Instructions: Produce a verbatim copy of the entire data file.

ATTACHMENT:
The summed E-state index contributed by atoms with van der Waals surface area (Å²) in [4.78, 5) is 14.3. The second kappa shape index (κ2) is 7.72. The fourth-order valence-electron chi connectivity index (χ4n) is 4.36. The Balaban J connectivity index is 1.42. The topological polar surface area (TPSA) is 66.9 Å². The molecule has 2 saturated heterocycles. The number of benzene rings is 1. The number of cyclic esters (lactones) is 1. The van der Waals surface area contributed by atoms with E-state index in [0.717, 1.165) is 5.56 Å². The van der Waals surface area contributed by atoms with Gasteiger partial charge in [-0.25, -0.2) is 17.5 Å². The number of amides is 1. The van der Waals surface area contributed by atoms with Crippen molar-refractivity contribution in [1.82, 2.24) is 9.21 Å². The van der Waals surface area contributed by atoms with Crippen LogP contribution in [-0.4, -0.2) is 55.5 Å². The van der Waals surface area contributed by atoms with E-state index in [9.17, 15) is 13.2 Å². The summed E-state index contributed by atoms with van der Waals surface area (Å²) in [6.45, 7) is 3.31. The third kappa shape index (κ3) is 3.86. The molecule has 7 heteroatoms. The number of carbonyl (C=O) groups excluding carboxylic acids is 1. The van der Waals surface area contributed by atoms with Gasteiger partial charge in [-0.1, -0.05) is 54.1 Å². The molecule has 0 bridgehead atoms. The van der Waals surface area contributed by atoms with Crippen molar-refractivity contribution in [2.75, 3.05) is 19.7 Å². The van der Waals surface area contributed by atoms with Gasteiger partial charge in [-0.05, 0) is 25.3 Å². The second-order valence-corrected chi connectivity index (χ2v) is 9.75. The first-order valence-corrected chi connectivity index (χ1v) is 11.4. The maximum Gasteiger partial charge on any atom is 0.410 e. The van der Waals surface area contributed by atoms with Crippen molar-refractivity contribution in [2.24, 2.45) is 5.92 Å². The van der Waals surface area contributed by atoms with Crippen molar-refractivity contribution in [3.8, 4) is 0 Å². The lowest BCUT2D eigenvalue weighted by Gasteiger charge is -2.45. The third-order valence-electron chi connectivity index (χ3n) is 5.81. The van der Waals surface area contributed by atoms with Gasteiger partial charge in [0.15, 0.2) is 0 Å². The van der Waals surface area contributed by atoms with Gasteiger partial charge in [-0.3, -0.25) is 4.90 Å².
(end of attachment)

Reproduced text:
The summed E-state index contributed by atoms with van der Waals surface area (Å²) in [4.78, 5) is 14.3. The second kappa shape index (κ2) is 7.72. The fourth-order valence-electron chi connectivity index (χ4n) is 4.36. The Balaban J connectivity index is 1.42. The topological polar surface area (TPSA) is 66.9 Å². The molecule has 2 saturated heterocycles. The number of benzene rings is 1. The number of cyclic esters (lactones) is 1. The van der Waals surface area contributed by atoms with E-state index in [0.717, 1.165) is 5.56 Å². The van der Waals surface area contributed by atoms with Gasteiger partial charge in [-0.25, -0.2) is 17.5 Å². The number of amides is 1. The van der Waals surface area contributed by atoms with Crippen molar-refractivity contribution in [1.82, 2.24) is 9.21 Å². The van der Waals surface area contributed by atoms with Crippen LogP contribution in [-0.4, -0.2) is 55.5 Å². The van der Waals surface area contributed by atoms with E-state index in [9.17, 15) is 13.2 Å². The summed E-state index contributed by atoms with van der Waals surface area (Å²) in [6.45, 7) is 3.31. The third kappa shape index (κ3) is 3.86. The molecule has 7 heteroatoms. The number of carbonyl (C=O) groups excluding carboxylic acids is 1. The van der Waals surface area contributed by atoms with Gasteiger partial charge in [-0.1, -0.05) is 54.1 Å². The molecule has 0 bridgehead atoms. The van der Waals surface area contributed by atoms with Crippen molar-refractivity contribution in [2.75, 3.05) is 19.7 Å². The van der Waals surface area contributed by atoms with Gasteiger partial charge in [-0.05, 0) is 25.3 Å². The second-order valence-corrected chi connectivity index (χ2v) is 9.75. The first-order valence-corrected chi connectivity index (χ1v) is 11.4. The maximum Gasteiger partial charge on any atom is 0.410 e. The van der Waals surface area contributed by atoms with Crippen molar-refractivity contribution in [2.24, 2.45) is 5.92 Å². The van der Waals surface area contributed by atoms with Crippen molar-refractivity contribution in [3.8, 4) is 0 Å². The lowest BCUT2D eigenvalue weighted by Gasteiger charge is -2.45. The third-order valence-electron chi connectivity index (χ3n) is 5.81. The van der Waals surface area contributed by atoms with Gasteiger partial charge in [0.15, 0.2) is 0 Å². The van der Waals surface area contributed by atoms with Gasteiger partial charge in [-0.3, -0.25) is 4.90 Å².